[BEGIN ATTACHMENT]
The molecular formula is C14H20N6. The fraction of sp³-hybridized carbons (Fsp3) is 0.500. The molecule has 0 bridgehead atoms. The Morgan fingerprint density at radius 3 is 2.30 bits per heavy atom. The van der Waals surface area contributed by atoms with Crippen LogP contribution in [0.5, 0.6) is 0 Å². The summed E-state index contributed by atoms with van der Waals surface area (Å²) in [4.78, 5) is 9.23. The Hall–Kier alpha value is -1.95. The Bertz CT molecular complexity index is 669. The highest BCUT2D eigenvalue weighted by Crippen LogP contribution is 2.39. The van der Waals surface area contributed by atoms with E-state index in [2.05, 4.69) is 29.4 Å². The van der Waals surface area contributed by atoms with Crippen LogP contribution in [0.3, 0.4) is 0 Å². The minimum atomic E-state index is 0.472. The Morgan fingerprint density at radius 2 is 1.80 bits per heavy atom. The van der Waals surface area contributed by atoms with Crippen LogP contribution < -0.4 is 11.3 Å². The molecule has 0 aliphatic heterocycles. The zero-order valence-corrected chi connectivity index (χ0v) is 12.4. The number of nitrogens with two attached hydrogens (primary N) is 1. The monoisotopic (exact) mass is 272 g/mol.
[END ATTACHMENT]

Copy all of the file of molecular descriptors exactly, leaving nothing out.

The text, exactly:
The molecular formula is C14H20N6. The fraction of sp³-hybridized carbons (Fsp3) is 0.500. The molecule has 0 bridgehead atoms. The Morgan fingerprint density at radius 3 is 2.30 bits per heavy atom. The van der Waals surface area contributed by atoms with Crippen LogP contribution in [0.5, 0.6) is 0 Å². The summed E-state index contributed by atoms with van der Waals surface area (Å²) in [4.78, 5) is 9.23. The Hall–Kier alpha value is -1.95. The Bertz CT molecular complexity index is 669. The highest BCUT2D eigenvalue weighted by Crippen LogP contribution is 2.39. The van der Waals surface area contributed by atoms with E-state index in [2.05, 4.69) is 29.4 Å². The van der Waals surface area contributed by atoms with Crippen LogP contribution in [0.3, 0.4) is 0 Å². The minimum atomic E-state index is 0.472. The Morgan fingerprint density at radius 2 is 1.80 bits per heavy atom. The van der Waals surface area contributed by atoms with Crippen LogP contribution < -0.4 is 11.3 Å². The molecule has 0 aliphatic heterocycles. The zero-order valence-corrected chi connectivity index (χ0v) is 12.4. The number of nitrogens with two attached hydrogens (primary N) is 1. The monoisotopic (exact) mass is 272 g/mol.